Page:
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Research Partner:

In This Issue

VOLUME 1

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ISSUE 5

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MAY 2014

Lifting-the-barriers report for asean Capital Markets Clarifying benefits, increasing transparency and fixing the easy things first to pave the way for better ASEAN Capital Market Integration

Page 2 - 6

The ASEAN Research Digest is a quarterly publication aimed at communicating research findings related to ASEAN integration, cooperation and development that are relevant to business and industry in anticipation of the formation of the ASEAN Economic Community in 2015.

Editorial Team: Bernard Law Analyst: Sóley Ómarsdóttir Editor: Jukhee Hong Designer: Christina Chin


ASEAN OVERVIEW

Research structure

Research Digest

methodology

Research Partner

Phase I

PRELIMINARY RESEARCH

Core research and compilation of qualitative and quantitative input from targeted sectors

Connectivity

Capital markets

Healthcare

Infrastructure, Power and Utilities

Aviation

Financial services

Policy makers

Industry Players

Phase II

ABC Forum

+

Chair

Chair

LTB Roundtables

Plenary Sessions

Organisation

Organisation

Academia

Phase III

LTB Reports

The final outcome, a set of white papers, for ASEAN policy makers and community to effect real changes in the region. Research objectives: The CIMB ASEAN Research Institute (CARI) in collaboration with the ASEAN Business Club (ABC) launched the LiftingThe-Barriers (LTB) Initiative in early 2013 as an integrated year long research platform involving core research as well as stakeholder engagement. The objective was to adopt a vertical approach by means of identify bottlenecks and barriers hindering free trade of prioritised sectors in the context of the ASEAN Economic Community (AEC). The LTB Initiative targets six identified sectors which have pressing relevance to the business landscape in ASEAN and will play a major role in the successful formation of the AEC. The six sectors were Connectivity, Healthcare, Aviation, Capital Markets, Financial Services and Infrastructure, Power & Utilities.

Two leading ASEAN corporations were selected to champion each sector, providing the direction and experiential insight into their industry. The input from these champions, or chair organisations, were key to understanding the issues faced by industry stakeholders and to develop the recommendations as part of the discourse. CARI’s Research Working Committee and its Strategic Advisors also worked closely with each of the six nominated Research Partners in producing these reports. The Research Partners were either top management consulting firms and academic institutions who provided the technical knowledge and quantitative analysis required.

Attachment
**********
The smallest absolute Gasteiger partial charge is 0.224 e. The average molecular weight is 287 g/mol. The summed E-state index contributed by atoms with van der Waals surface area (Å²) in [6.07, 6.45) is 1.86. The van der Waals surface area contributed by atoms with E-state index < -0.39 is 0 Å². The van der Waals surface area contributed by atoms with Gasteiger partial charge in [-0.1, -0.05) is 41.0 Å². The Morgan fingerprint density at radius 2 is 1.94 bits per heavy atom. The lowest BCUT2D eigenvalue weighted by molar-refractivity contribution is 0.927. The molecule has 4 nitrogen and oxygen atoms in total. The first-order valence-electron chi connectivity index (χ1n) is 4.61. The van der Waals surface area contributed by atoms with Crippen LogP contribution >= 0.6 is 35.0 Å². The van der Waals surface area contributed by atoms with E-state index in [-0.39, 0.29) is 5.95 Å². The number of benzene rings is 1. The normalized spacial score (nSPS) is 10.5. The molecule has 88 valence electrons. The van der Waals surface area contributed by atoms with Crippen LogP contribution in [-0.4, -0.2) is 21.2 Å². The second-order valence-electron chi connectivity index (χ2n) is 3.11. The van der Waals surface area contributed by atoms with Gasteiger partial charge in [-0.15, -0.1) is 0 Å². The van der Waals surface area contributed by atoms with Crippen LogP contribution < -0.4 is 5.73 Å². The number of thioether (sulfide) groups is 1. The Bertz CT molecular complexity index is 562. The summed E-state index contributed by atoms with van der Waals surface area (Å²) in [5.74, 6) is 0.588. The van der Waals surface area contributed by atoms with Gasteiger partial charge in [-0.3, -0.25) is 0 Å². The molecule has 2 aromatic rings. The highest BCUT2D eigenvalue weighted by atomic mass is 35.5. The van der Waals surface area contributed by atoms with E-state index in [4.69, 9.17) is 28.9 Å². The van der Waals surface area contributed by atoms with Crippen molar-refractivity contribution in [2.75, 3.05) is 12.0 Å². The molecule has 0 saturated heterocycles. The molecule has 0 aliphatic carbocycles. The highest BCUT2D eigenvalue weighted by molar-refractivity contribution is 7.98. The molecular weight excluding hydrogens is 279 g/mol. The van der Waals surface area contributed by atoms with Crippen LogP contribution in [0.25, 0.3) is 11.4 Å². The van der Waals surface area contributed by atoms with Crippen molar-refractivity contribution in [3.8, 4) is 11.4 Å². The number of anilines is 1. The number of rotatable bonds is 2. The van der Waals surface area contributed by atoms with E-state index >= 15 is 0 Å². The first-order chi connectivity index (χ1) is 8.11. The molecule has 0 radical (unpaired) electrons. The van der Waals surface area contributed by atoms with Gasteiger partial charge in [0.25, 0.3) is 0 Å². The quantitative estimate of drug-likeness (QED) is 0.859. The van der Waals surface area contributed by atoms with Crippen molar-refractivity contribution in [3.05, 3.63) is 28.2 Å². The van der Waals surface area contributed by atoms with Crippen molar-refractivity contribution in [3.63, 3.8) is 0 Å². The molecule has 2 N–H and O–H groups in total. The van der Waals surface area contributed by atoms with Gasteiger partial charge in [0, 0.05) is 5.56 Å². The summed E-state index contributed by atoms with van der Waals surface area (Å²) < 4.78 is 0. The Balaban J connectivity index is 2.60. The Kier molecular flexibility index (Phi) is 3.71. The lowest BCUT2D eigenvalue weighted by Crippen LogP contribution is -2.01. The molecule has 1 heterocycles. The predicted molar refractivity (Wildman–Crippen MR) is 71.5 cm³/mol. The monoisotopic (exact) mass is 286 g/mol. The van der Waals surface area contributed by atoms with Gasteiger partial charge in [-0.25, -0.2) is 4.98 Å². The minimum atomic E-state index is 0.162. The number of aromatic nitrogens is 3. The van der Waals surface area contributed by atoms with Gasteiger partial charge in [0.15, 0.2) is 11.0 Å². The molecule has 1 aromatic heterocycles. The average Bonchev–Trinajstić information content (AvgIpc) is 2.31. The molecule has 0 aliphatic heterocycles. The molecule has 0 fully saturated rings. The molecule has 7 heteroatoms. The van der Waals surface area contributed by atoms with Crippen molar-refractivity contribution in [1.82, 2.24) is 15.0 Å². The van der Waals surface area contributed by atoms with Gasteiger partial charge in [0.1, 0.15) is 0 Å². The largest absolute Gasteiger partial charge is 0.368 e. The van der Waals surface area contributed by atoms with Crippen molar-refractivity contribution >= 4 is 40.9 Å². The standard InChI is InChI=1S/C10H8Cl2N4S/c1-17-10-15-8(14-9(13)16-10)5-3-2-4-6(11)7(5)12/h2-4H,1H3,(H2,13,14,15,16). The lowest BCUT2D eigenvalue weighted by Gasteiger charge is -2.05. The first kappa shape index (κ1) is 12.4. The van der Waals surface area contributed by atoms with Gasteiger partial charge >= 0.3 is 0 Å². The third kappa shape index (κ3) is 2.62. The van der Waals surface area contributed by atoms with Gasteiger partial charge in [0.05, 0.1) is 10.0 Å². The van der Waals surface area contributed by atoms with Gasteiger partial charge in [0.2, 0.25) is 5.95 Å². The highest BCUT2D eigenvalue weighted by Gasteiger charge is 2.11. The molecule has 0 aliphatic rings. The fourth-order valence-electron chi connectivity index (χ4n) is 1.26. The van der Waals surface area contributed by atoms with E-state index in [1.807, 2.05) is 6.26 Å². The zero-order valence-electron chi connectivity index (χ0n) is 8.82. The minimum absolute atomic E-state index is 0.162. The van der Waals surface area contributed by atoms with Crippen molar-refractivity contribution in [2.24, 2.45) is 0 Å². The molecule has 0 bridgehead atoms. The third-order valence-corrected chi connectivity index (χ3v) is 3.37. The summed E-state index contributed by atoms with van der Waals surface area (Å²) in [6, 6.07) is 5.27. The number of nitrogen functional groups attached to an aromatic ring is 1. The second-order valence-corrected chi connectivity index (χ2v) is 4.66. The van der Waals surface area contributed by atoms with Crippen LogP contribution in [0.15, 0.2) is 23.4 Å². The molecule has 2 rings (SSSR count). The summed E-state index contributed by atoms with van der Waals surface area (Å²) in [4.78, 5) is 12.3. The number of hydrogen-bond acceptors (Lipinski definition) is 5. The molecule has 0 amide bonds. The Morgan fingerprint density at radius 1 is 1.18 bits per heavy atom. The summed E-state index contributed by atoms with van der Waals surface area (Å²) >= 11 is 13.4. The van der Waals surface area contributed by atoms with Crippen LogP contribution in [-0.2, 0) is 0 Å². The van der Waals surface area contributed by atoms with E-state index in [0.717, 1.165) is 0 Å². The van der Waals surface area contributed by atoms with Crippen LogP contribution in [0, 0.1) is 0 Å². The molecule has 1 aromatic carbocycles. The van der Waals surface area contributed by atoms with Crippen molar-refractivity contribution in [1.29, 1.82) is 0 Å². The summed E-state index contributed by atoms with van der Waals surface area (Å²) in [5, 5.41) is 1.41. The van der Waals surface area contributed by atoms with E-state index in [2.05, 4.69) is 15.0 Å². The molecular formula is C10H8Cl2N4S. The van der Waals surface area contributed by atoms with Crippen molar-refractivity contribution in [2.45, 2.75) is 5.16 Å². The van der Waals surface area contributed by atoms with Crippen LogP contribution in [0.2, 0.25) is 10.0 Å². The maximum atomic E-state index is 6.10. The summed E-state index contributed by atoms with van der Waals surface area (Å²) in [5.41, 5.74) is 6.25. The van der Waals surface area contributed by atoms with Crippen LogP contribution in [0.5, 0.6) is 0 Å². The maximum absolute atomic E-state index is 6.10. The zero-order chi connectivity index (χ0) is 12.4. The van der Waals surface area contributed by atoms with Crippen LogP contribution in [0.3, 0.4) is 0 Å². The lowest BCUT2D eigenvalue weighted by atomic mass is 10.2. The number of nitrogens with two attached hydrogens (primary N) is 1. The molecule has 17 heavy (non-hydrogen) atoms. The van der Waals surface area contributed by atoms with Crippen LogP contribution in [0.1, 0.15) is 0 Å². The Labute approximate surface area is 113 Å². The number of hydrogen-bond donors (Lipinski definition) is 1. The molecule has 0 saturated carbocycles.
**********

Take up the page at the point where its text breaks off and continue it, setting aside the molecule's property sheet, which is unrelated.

Phase I: LTB Preliminary Research Phase I of the LTB Initiative involves core research and compilation of qualitative and quantitative responses as surveyed from within each of the six business sectors. The outcome of Phase I are the six sector-based Preliminary Papers, intended to provide a base to build discussions on in the next phase. Phase II: Network ASEAN Forum (NAF) 2013 The NAF was designed to convene six sector based roundtables with the aim of identifying barriers. The NAF served as a platform for different stakeholders to deliberate on relevant issues and to collectively propose viable recommendations to remedy them. Participants of this discussion include regulators, private sector leaders, service providers, manufacturers, academics and many more. The selection of discussants aimed to provide a well rounded and reflective debate. Phase III: Launch of the LTB Reports The third and final phase of the LTB Initiative saw the consolidation of all research and discussion materials from Phase I and Phase II. Phase III involved the launch of the final LTB Reports, as a set of white papers presented to the relevant ASEAN policy makers .

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CLARIFYing BENEFITS, INCREASing TRANSPARENCY AND FIXing THE EASY THINGS FIRST FOR better ASEAN CAPITAL MARKET INTEGRATION

ASEAN

Research Partner:

Title of Study: Lifting-The-Barriers Report for ASEAN Capital Markets Research Partner: Oliver Wyman | Published by: CARI, August 2013 | Chair: Nazir Razak, Group CEO, CIMB Group | Co-Chair: Cezar Consing, CEO, Bank of Philippine Islands

BACKGROUND Research objective: To identify key barriers to integration of ASEAN’s capital markets and to provide recommendations on how to remove those barriers.

Capital markets serve the role of channelling private savings towards private and public investment opportunities and thereby promoting economic growth.

The capital markets in individual ASEAN countries have grown rapidly in recent years but opportunity for further growth remains in linking these smaller domestic capital markets on a regional level.

Such a regional capital market would be better able to link lower-cost financing opportunities to higher-returning investment needs, increasing efficiency of financial intermediation and benefitting economic growth throughout the region.